Another Fractal I Ching

This script generates hexagrams using the color data from fractal images of the Zaslavsky web map.

Click the canvas below to draw the image.  You can also drag the mouse while holding the button down, but your computer’s speed may limit the results.  The image is generated using the mouse coordinates together with the system time, so it is unlikely to ever repeat.  You can change the degree of symmetry in the image.  When you get an image that you like, click get hexagram to read the image and generate the hexagram.

 symmetry:  1 2 3 4 5 6 7 8 9 10 12 16 64

get hexagram

 octaldigit linenumber 0 6 1 7 2 7 3 7 4 8 5 8 6 8 7 9

You can right-click the canvas to save the image.

Try increasing the canvas size:  200 | 350 | 600 | 1000 (be patient).

and all images will be saved to the gallery below.  (They are not actual image files; you may save them individually if desired.)

Large numbers of images will slow the page rendering; clear the gallery.

How it works

The coin method of generating hexagram lines is the equivalent of choosing one of 8 line possiblities in the ratio 1:3:3:1 for changing yin, yang, yin, and changing yang.  Because a hexagram contains six lines, there are 86, or 262,144, possible ways of generating a base and transformed hexagram.  These possibilities may be represented by six-digit octal (base-8) numbers from 000000 to 777777.  Each digit in the number represents one hexagram line.

The RGB color values (0-255) of each pixel in the fractal image are added together (typically between 1 and 3 million for the 200-pixel canvas).  Think of it as measuring the amount of “paint” on the canvas.  This number mod 262,144 is converted to base 8, and the digits converted to line numbers according to the table on the right.

The Zaslavsky web map is an iteration of the following:

x1 = (x0 + K sin(y0)) cos(α) + y0 sin(α)
y1 = −(x0 + K sin(y0)) sin(α) + y0 cos(α)

where α = 2π/q and q is an integer greater than 3; this determines the degree of symmetry in the figure and is chosen by the user above.  (1 and 2 are simulated by showing only 1 or 2 sides of the 4-sided figure.)  Here, K is the canvas width; it should be greater than about 4 to keep the image from appearing tessellated.  x and y are based on the mouse coordinates, with the system time added to the mantissa so that the equations never repeat.  There are no random numbers involved.  Larger x and y values tend to result in an image that is more open in the middle.  The number of points generated also affects the image; it grows as points are added, and is scaled to the canvas.  0.3 × the number of pixels in the canvas gives about the right point density.  The points are colored with an RGB-CMY rainbow color palette in the order in which they are generated:  red, yellow, green, cyan, blue, magenta, and back to red.  For more information, see What makes an image a fractal?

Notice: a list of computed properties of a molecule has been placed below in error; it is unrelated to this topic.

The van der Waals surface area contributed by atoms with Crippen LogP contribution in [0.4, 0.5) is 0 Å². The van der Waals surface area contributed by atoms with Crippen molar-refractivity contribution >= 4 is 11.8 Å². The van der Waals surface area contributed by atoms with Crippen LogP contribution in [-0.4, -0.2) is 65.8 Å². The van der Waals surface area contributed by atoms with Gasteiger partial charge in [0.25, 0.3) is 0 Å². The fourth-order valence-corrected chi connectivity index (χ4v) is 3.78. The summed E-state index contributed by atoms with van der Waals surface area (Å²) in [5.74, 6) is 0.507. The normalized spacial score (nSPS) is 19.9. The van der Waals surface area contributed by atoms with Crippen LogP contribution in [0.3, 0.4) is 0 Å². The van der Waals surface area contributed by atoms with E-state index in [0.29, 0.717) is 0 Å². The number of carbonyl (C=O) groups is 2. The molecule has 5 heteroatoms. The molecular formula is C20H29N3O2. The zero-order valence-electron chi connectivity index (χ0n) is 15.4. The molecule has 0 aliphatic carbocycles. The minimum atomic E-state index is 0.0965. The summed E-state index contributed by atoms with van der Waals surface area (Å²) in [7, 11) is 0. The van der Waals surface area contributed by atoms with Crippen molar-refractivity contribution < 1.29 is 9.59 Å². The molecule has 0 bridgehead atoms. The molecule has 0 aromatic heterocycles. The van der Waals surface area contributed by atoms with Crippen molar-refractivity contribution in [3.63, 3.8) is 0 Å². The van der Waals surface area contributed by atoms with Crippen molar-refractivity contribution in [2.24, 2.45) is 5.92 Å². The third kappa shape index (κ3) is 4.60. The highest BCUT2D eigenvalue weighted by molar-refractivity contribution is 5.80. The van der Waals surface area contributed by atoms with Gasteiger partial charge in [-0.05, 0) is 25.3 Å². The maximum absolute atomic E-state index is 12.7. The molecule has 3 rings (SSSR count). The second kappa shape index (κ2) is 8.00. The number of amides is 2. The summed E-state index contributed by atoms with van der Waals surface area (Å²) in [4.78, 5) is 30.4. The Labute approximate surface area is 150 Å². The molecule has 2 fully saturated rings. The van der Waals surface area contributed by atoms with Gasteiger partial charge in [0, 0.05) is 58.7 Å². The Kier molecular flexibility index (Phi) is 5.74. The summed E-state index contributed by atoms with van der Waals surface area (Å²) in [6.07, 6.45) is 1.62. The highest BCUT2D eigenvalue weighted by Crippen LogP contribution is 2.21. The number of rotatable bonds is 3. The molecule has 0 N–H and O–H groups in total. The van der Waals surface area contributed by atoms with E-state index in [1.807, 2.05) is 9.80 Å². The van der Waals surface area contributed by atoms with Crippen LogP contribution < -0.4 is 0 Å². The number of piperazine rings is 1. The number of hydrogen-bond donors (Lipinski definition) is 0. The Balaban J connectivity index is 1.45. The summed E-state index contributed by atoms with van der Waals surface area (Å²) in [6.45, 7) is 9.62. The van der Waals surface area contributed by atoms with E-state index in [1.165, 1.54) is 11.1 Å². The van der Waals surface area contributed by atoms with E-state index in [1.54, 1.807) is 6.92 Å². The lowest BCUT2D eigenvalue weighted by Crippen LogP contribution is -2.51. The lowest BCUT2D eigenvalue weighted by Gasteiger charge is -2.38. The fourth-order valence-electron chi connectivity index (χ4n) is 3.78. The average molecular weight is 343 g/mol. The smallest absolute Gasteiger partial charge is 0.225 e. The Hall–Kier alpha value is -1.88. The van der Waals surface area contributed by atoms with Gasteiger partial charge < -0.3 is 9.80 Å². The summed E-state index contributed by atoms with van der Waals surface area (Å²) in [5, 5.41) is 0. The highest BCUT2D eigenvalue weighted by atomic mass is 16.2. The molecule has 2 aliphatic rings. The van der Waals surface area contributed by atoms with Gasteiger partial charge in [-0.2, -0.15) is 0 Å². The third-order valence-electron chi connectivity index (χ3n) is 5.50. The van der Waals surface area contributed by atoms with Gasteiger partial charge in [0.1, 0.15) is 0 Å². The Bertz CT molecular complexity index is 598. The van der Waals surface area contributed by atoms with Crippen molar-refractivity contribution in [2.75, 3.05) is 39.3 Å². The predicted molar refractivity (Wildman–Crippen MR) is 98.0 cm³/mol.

The method described on a previous page, The Fractal I Ching, constructs hexagrams using a fractal-like pattern of lines, with mixed results.  The method on this page is simpler and more reliable; it gives an appropriate distribution of hexagrams in response to user input, and is suitable for general use.

The line ratio after 1,000,000 iterations:  0.99974267, 3.00017733, 2.99905867, 1.00102133.

Hexagram distribution:  mean 15625, s.d. 147 (0.94%), range 15283-15943.

Should work in all modern browsers (IE9+).